We haven't seen most of the nominees in these categories, which are notoriously hard to predict unless there are Nazis involved. How to Survive a Plague has been getting an enormous amount of traction, so it may be the film to keep an eye on. We'll have to get back to you on these at a later date.
- Argo – William Goldenberg
- Life of Pi – Tim Squyres
- Lincoln – Michael Kahn
- Silver Linings Playbook – Jay Cassidy and Crispin Struthers
- Zero Dark Thirty – Dylan Tichenor and William Goldenberg
We suspect the razor-sharp Zero Dark Thirty could squeak out a win for Best Editing, a category that's evenly divided amongst Best Picture nominees this year. No Girl with the Dragon Tattoo spoilers for 2013! Then again, Argo's climactic suspense sequence might stick in the Academy's memory and give it the edge, especially since it seems unlikely to win in any other category whatsoever. Could be a tight race this year. Keep an eye on it.
Foreign Language Film
- Amour – Austria
- Kon-Tiki – Norway
- No – Chile
- A Royal Affair – Denmark
- War Witch – Canada
Many of the foreign film nominees are unavailable until after the nominations are announced, but with a Best Picture nomination also in its pocket, Amour seems like a tough film to beat, doesn't it? The last two films to take home a nomination in both categories – Crouching Tiger, Hidden Dragon and Life is Beautiful – both wound up with the Best Foreign Language Film trophy.
Makeup and Hairstyling
- Hitchcock – Howard Berger, Peter Montagna and Martin Samuel
- The Hobbit: An Unexpected Journey – Peter Swords King, Rick Findlater and Tami Lane
- Les Misérables - Lisa Westcott and Julie Dartnell
We're still shocked that Cloud Atlas didn't at least end up on the short list for this category, let alone get an actual nomination, but this feels like a sure thing for The Hobbit, with "making Anthony Hopkins look plump" in Hitchcock and "ruining everyone's teeth" in Les Misérables not quite seeming as impressive as turning an entire cast into magical creatures. Then again, we thought the same thing last year, and still The Iron Lady wound up winning in this category over Harry Potter and the Deathly Hallows, Part 2.
Music (Original Score)
- Anna Karenina – Dario Marianelli
- Argo – Alexandre Desplat
- Life of Pi – Mychael Danna
- Lincoln – John Williams
- Skyfall – Thomas Newman
Beasts of the Southern Wild got thoroughly robbed in this category, but at least Skyfall got some extra Oscar love. Frankly, none of these scores are really the most memorable work of the year, and we suspect this category could go in any direction. Lincoln seems likely to take it in a sweep, unless the Academy thinks Life of Pi, a film about a guy on a boat with a tiger, used the music to drive the story more.
Music (Original Song)
- "Before My Time" from Chasing Ice; Music and Lyric by J. Ralph
- "Everybody Needs A Best Friend" from Ted; Music by Walter Murphy; Lyric by Seth MacFarlane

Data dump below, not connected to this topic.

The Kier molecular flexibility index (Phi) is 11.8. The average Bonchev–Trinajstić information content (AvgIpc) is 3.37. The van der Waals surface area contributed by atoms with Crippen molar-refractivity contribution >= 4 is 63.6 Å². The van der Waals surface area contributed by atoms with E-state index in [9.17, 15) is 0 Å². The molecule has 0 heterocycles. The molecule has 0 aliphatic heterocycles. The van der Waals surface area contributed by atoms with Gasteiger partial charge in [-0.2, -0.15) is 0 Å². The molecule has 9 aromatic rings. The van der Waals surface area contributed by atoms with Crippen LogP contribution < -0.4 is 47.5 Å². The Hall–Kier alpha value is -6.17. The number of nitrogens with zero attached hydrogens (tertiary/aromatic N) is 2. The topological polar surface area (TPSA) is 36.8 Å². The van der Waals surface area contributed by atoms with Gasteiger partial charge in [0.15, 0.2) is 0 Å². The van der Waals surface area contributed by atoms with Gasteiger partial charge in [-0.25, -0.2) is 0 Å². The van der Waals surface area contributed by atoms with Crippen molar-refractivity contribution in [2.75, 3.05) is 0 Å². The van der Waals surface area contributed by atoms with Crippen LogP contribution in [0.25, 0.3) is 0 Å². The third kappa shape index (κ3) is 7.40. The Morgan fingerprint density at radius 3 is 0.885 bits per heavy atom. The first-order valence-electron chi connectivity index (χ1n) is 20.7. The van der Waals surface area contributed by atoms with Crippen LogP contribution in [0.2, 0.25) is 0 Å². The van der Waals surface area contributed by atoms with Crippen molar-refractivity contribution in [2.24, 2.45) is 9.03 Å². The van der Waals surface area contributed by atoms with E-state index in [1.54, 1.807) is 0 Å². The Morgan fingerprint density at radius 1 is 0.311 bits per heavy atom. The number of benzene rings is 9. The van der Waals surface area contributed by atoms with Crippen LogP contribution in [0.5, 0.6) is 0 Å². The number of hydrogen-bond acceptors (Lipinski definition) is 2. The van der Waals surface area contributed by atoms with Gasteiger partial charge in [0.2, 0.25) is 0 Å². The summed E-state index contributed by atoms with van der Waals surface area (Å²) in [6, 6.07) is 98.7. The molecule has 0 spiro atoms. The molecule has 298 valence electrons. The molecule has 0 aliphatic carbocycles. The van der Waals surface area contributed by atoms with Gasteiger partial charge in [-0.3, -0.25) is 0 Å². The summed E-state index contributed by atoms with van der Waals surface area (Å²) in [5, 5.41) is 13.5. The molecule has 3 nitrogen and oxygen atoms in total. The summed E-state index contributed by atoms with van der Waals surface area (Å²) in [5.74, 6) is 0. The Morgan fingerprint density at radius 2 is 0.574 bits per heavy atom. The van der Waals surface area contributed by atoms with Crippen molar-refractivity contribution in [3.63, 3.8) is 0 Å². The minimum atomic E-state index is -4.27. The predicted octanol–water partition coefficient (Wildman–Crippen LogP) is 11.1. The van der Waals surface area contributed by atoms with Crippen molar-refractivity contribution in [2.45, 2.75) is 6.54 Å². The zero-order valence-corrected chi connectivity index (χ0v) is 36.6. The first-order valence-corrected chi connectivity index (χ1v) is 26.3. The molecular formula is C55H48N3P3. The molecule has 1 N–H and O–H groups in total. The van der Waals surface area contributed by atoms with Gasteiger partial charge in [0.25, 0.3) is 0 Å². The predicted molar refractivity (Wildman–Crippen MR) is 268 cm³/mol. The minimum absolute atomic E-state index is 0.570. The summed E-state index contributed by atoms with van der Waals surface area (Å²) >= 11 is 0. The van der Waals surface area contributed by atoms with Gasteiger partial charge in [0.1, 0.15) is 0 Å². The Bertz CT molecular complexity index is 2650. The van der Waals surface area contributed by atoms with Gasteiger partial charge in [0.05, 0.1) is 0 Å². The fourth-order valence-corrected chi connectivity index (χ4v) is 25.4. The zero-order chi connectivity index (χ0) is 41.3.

- "Pi's Lullaby" from Life of Pi; Music by Mychael Danna; Lyric by Bombay Jayashri
- "Skyfall" from Skyfall; Music and Lyric by Adele Adkins and Paul Epworth
- "Suddenly" from Les Misérables; Music by Claude-Michel Schönberg; Lyric by Herbert Kretzmer and Alain Boublil
Adele seems like a lock in this category, doesn't she? It's the first time in we can't even remember how long that a Best Original Song nominee was a decent-sized pop hit. Plus, with Adele nominated, and Oscar nominee Seth MacFarlane also thrown in the mix, it seems likely that we'll actually see these nominees actually performed this year. Possibly all by Seth MacFarlane, if he's feeling smug enough.
- Amour – Nominees to be determined
- Argo – Grant Heslov, Ben Affleck and George Clooney, Producers
- Beasts of the Southern Wild – Dan Janvey, Josh Penn and Michael Gottwald, Producers
- Django Unchained – Stacey Sher, Reginald Hudlin and Pilar Savone, Producers
- Les Misérables – Tim Bevan, Eric Fellner, Debra Hayward and Cameron Mackintosh, Producers
- Life of Pi – Gil Netter, Ang Lee and David Womark, Producers
- Lincoln – Steven Spielberg and Kathleen Kennedy, Producers
- Silver Linings Playbook – Donna Gigliotti, Bruce Cohen and Jonathan Gordon, Producers
- Zero Dark Thirty – Mark Boal, Kathryn Bigelow and Megan Ellison, Producers
Nine nominees this year. Which means if there's any film you loved that didn't get nominated – Moonrise Kingdom, for example, or even populist fare like The Avengers, The Dark Knight Rises or Skyfall – they didn't just get eked out of the category… the Academy just doesn't like them very much. With the most nominations (almost always a Best Picture guarantee), Lincoln seems destined to take home the big prize. We suppose Les Misérables might seem like a spoiler, even without a Best Director nomination, but it's competing for so much of the same audience – period piece, sweeping sentiment, the stuff Oscars are made of – that we doubt it's going to matter.